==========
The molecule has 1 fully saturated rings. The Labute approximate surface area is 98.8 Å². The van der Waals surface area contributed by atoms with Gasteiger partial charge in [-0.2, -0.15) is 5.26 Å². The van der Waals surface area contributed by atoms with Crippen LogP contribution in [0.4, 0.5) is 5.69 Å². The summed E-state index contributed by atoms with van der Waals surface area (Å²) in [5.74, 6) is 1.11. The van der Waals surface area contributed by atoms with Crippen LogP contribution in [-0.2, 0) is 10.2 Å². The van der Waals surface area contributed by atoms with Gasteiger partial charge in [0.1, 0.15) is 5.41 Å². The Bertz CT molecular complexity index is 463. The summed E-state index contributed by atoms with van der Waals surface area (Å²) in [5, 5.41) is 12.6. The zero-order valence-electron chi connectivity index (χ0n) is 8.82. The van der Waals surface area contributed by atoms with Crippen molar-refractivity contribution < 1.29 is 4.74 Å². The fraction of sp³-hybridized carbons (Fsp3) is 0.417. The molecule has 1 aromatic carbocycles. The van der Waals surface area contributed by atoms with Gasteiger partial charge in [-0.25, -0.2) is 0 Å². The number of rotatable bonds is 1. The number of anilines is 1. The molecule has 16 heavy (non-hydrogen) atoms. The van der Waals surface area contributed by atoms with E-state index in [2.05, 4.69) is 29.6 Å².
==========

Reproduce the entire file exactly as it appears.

The molecule has 1 fully saturated rings. The Labute approximate surface area is 98.8 Å². The van der Waals surface area contributed by atoms with Gasteiger partial charge in [-0.2, -0.15) is 5.26 Å². The van der Waals surface area contributed by atoms with Crippen LogP contribution in [0.4, 0.5) is 5.69 Å². The summed E-state index contributed by atoms with van der Waals surface area (Å²) in [5.74, 6) is 1.11. The van der Waals surface area contributed by atoms with Crippen LogP contribution in [-0.2, 0) is 10.2 Å². The van der Waals surface area contributed by atoms with Gasteiger partial charge in [0.1, 0.15) is 5.41 Å². The Bertz CT molecular complexity index is 463. The summed E-state index contributed by atoms with van der Waals surface area (Å²) in [5, 5.41) is 12.6. The zero-order valence-electron chi connectivity index (χ0n) is 8.82. The van der Waals surface area contributed by atoms with Crippen molar-refractivity contribution < 1.29 is 4.74 Å². The fraction of sp³-hybridized carbons (Fsp3) is 0.417. The molecule has 1 aromatic carbocycles. The van der Waals surface area contributed by atoms with Gasteiger partial charge in [-0.25, -0.2) is 0 Å². The number of rotatable bonds is 1. The number of anilines is 1. The molecule has 16 heavy (non-hydrogen) atoms. The van der Waals surface area contributed by atoms with E-state index in [2.05, 4.69) is 29.6 Å².